She used to be called Emelyn. She used to be nobody. Now she is Siyan—a creature of magic known as an And’estar. But Siyan doesn’t understand what that means, just as she can’t control the power that has woken within her.
Addigan worked her entire life to master the Art of magic and become a respected Magister, only to fail her final test. Scarred and desperate to prove her worth, Addigan pursues rumors of trees of power and a mysterious people called And’estar.
When Siyan heads into the dense and dangerous forest searching for answers, she doesn’t realize Addigan is coming for her. In this twisting chase of hunter against hunted, Addigan must choose how far she is willing to go to prove herself. And Siyan must let go of everything she knows—and everything she loves—if she is to gain control over her power. Even if it kills her.
In a journey that follows the intertwined lives of two women, A Shadowed Spirit is a mystical tale that redefines the boundaries between life and death, dreams and reality, and what one is willing to sacrifice to achieve the happiness she seeks.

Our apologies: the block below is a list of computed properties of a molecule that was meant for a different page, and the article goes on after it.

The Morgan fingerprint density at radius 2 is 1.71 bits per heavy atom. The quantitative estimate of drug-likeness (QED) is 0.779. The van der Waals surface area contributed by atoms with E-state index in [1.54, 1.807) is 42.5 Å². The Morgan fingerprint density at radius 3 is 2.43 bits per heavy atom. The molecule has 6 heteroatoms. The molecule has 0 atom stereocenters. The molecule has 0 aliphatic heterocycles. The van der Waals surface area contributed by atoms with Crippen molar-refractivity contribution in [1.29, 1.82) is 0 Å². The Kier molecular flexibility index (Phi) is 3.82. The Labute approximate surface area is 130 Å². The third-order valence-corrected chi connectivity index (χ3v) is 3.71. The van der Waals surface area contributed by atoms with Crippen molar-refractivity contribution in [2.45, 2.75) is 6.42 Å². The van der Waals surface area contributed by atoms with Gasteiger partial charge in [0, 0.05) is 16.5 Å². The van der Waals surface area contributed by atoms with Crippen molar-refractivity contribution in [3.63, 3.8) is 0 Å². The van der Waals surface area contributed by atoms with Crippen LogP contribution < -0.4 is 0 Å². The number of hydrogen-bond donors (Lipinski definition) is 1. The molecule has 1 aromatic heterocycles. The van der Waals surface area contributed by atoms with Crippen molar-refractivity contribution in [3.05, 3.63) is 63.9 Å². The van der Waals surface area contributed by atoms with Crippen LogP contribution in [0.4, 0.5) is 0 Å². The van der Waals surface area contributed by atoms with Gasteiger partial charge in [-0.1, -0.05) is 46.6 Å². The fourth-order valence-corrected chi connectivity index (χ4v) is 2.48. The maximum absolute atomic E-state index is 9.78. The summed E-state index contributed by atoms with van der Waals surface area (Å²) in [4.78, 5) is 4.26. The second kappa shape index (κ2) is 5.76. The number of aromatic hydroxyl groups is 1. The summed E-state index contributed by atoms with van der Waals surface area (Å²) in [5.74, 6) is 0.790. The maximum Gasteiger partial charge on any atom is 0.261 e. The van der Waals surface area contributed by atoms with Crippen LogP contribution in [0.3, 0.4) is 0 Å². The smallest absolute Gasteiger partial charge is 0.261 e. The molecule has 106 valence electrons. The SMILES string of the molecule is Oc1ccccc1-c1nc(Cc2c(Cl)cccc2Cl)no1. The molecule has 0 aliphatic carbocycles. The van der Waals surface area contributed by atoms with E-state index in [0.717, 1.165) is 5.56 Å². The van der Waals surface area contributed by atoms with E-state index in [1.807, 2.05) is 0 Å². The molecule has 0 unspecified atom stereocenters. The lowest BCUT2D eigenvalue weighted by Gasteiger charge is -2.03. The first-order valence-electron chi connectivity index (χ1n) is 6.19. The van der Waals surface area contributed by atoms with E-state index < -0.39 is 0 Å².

Sara C. Snider was born and raised in northern California before making the move to Sweden at age 25. She is a published author of two fantasy novels—The Thirteenth Tower and A Shadowed Spirit—and the dark fantasy novella, The Forgotten Web, which won best novella in the 2015 Lyra Contest. She has a bachelor’s degree in Archives and Information Science that is largely being ignored as she pursues writing full-time.
Sara’s writing is heavily influenced by nature where she likes to explore the relationship between man and a greater wild world. Her stories sometimes venture into the surreal and metaphysical, while other times remaining quirky and light-hearted.
Siyan called the wind. Above her, the branches of a towering oak began to sway, rustling in the breeze like a hoarse whisper. She smiled, enjoying the cool spring air against her cheeks. Then her smile faded and pleasure turned to determination. She focused her attention and willed the wind to be something more—to cause the branches to lash with storm-like fury. But even as the thought entered her mind, the focus faded and slipped from her grasp, and the breeze stilled and died. Siyan clenched her jaw.
It was the same every time.
She studied the branches, now still against the clear morning sky. Control of her ability continued to elude her. Her power came easily enough with simple things—calling a gentle wind, turning a faded leaf green—but she was capable of so much more.